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Dr. Terry Lehenbauer Testifies Before Senate Committee on Agriculture

May 1, 2015

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Dr. Terry Lehenbauer testified in the hearing of California’s bill regarding antibiotic use in livestock.

Faculty member and VMTRC Director Dr. Terry Lehenbauer recently provided testimony in the hearing of California’s antibiotic bill regarding use in livestock. SB 27, introduced by Senator Jerry Hill, would, among other things, require that medically important antimicrobial drugs are not administered to livestock unless prescribed by a veterinarian.   Another bill dealing with medically important antimicrobial use in food animals -  that was also authored by Senator Hill and passed last fall by the California State Legislature  - was vetoed by Governor Brown because he believed that more needed to be done to reduce the use of antimicrobials in livestock and poultry.

Dr. Lehenbauer appeared before the Senate Committee on Agriculture as a veterinarian and scientist to address the issue of antibiotic use in livestock and poultry, antibiotic resistance and the impact on public health.   Among those testifying at the hearing were California Veterinary Medical Association (CVMA) President Dr. Dayna Wiedenkeller and CVMA Agriculture Committee Chair Dr. Mike Karle.

The spread of antibiotic-resistant illnesses is a growing problem in human medicine. The U.S. Centers for Disease Control and Prevention have estimated that antibiotic-resistant infections cause 23,000 deaths and 2 million illnesses nationwide each year. According to Dr. Lehenbauer, avoiding misuse of antimicrobials in human patients is an important area for reducing antimicrobial resistance.  These misuses include unnecessary prescriptions of antimicrobials for viral infections, too frequent prescriptions of broad-spectrum antimicrobials in place of better targeted antimicrobials, and failure to complete a prescribed regimen of antimicrobial treatment.  There is also growing concern about the contribution to resistance by the use of antimicrobials in animals, including food-producing animals.  California is one of the world’s primary agricultural producers in dairy and livestock.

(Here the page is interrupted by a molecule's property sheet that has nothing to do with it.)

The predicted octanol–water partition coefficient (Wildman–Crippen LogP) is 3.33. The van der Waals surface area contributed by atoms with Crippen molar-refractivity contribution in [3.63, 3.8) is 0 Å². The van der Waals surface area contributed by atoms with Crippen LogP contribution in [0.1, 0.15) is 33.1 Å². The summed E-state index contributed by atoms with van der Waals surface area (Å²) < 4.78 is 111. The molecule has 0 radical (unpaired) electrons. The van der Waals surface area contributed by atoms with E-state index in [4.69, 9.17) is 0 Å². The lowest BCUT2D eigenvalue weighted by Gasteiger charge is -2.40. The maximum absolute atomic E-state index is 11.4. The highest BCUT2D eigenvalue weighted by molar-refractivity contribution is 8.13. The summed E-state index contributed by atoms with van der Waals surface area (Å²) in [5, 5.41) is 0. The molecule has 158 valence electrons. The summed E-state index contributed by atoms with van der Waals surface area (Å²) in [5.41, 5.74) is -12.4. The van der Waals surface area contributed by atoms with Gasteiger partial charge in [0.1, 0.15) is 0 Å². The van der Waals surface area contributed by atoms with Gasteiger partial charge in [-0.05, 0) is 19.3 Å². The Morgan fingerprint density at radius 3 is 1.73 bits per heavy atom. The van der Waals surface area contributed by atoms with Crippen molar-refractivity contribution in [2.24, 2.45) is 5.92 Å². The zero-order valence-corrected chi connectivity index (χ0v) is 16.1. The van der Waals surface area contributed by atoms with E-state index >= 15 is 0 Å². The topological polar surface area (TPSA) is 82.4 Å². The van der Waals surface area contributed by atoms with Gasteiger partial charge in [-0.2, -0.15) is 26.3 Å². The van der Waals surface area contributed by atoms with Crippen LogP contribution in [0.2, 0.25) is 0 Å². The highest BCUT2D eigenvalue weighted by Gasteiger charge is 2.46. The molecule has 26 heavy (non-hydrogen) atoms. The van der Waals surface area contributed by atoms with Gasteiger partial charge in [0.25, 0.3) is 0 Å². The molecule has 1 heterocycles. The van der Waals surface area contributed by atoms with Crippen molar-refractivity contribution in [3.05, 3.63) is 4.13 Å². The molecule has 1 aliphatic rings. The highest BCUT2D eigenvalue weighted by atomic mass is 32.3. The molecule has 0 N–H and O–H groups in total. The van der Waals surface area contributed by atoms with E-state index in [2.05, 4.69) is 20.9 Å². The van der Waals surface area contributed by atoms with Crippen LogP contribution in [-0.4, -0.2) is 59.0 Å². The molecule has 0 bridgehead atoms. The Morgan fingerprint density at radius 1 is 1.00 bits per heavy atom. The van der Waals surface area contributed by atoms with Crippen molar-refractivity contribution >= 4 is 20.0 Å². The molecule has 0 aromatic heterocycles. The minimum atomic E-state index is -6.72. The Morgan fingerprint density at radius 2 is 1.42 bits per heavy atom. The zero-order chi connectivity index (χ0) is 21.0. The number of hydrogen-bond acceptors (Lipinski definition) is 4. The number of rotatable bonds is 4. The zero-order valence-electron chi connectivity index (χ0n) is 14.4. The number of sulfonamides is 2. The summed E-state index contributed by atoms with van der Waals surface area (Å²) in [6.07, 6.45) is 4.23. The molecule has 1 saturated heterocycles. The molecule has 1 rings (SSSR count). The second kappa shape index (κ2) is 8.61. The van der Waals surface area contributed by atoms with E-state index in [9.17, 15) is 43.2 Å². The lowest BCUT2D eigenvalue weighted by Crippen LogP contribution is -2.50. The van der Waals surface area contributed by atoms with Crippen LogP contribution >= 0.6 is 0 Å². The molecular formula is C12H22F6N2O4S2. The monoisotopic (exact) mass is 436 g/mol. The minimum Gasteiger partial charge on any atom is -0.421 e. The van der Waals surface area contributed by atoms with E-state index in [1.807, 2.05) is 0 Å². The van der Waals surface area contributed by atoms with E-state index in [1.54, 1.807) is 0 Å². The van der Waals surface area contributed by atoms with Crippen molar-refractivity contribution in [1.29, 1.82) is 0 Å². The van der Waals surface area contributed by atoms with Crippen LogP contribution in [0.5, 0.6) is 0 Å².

In his testimony, Dr. Lehenbauer spoke from his knowledge and experience working in the livestock industry during his professional career as a clinician, and being involved in research related to use of antimicrobials in food animals.  

“Through my experience in clinical veterinary practice, I have direct knowledge of the needs and opportunities for improving judicious use of antimicrobials in food animals, the implications that those uses have for public health and an awareness of the societal concerns of how antimicrobials are used in food-producing animals,“ he said.

Following are the main points he discussed:

•    His role as a veterinarian during his career in food animal practice to not only diagnose and treat clinical disease,  but to focus and emphasize prevention of disease and promotion of health of herds and groups of food animals under his care. Antimicrobials were only one of the tools that he used to help prevent disease, in addition to their use for treating animals with clinical infections.

•    The responsibility of veterinarians for good stewardship of their medical resources including antimicrobials, especially those that are medically important for treating humans.  Antimicrobial resistance is a very complex phenomenon.  While progress has been made in advancing knowledge and understanding this challenge, more research is needed to better understand the factors and inter-relationships that expand the risk of increased antimicrobial resistance.

•    Significant efforts are underway at the national level to improve the judicious use of medically important antimicrobial drugs in food-producing animals.  State-level efforts shouldn’t get too far ahead or stray too far from what is already underway at the federal level with respect to changes in the ways that antimicrobials are being used in food animals.

•    He referenced the outcomes from two studies related to use of antimicrobials in food producing animals and the risk for an adverse human patient outcome with treatment, because of antimicrobial resistance related to therapeutic use in food animals.  

•    He discussed his concern with the data collection portion of the bill because of the federal effort currently underway between FDA and USDA to develop better data collection systems for monitoring antimicrobial use in food animals.

Dr. Lehenbauer plans to continue to work with Senator Hill and his staff to find common ground in advancing the cause of reducing the risk of antimicrobial resistance related to use in food animals.